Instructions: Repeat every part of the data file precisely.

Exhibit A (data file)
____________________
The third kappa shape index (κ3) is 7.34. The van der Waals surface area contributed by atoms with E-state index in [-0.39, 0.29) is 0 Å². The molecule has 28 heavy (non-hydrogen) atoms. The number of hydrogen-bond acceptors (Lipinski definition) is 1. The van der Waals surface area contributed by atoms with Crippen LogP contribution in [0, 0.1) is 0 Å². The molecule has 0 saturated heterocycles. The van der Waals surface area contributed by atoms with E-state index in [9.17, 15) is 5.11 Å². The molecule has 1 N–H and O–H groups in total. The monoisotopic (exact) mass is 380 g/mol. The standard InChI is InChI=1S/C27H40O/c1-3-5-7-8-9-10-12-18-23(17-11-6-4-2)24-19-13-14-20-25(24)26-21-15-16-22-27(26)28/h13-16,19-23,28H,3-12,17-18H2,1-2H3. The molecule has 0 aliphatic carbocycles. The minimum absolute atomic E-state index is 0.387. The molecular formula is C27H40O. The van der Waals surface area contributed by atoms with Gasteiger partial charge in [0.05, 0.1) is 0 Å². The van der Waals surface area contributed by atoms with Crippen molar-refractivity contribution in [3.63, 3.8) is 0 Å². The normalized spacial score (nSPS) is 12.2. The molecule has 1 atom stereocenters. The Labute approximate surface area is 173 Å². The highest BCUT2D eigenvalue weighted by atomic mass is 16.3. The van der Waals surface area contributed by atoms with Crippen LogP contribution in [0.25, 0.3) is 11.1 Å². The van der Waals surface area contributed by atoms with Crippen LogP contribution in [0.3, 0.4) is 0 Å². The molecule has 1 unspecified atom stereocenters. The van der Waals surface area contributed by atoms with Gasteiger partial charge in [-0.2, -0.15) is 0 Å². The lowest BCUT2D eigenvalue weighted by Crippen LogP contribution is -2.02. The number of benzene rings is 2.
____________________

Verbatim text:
The third kappa shape index (κ3) is 7.34. The van der Waals surface area contributed by atoms with E-state index in [-0.39, 0.29) is 0 Å². The molecule has 28 heavy (non-hydrogen) atoms. The number of hydrogen-bond acceptors (Lipinski definition) is 1. The van der Waals surface area contributed by atoms with Crippen LogP contribution in [0, 0.1) is 0 Å². The molecule has 0 saturated heterocycles. The van der Waals surface area contributed by atoms with E-state index in [9.17, 15) is 5.11 Å². The molecule has 1 N–H and O–H groups in total. The monoisotopic (exact) mass is 380 g/mol. The standard InChI is InChI=1S/C27H40O/c1-3-5-7-8-9-10-12-18-23(17-11-6-4-2)24-19-13-14-20-25(24)26-21-15-16-22-27(26)28/h13-16,19-23,28H,3-12,17-18H2,1-2H3. The molecule has 0 aliphatic carbocycles. The minimum absolute atomic E-state index is 0.387. The molecular formula is C27H40O. The van der Waals surface area contributed by atoms with Gasteiger partial charge in [0.05, 0.1) is 0 Å². The van der Waals surface area contributed by atoms with Crippen molar-refractivity contribution in [3.63, 3.8) is 0 Å². The normalized spacial score (nSPS) is 12.2. The molecule has 1 atom stereocenters. The Labute approximate surface area is 173 Å². The highest BCUT2D eigenvalue weighted by atomic mass is 16.3. The van der Waals surface area contributed by atoms with Crippen LogP contribution in [0.25, 0.3) is 11.1 Å². The van der Waals surface area contributed by atoms with Crippen LogP contribution in [0.3, 0.4) is 0 Å². The molecule has 1 unspecified atom stereocenters. The van der Waals surface area contributed by atoms with Gasteiger partial charge in [-0.2, -0.15) is 0 Å². The lowest BCUT2D eigenvalue weighted by Crippen LogP contribution is -2.02. The number of benzene rings is 2.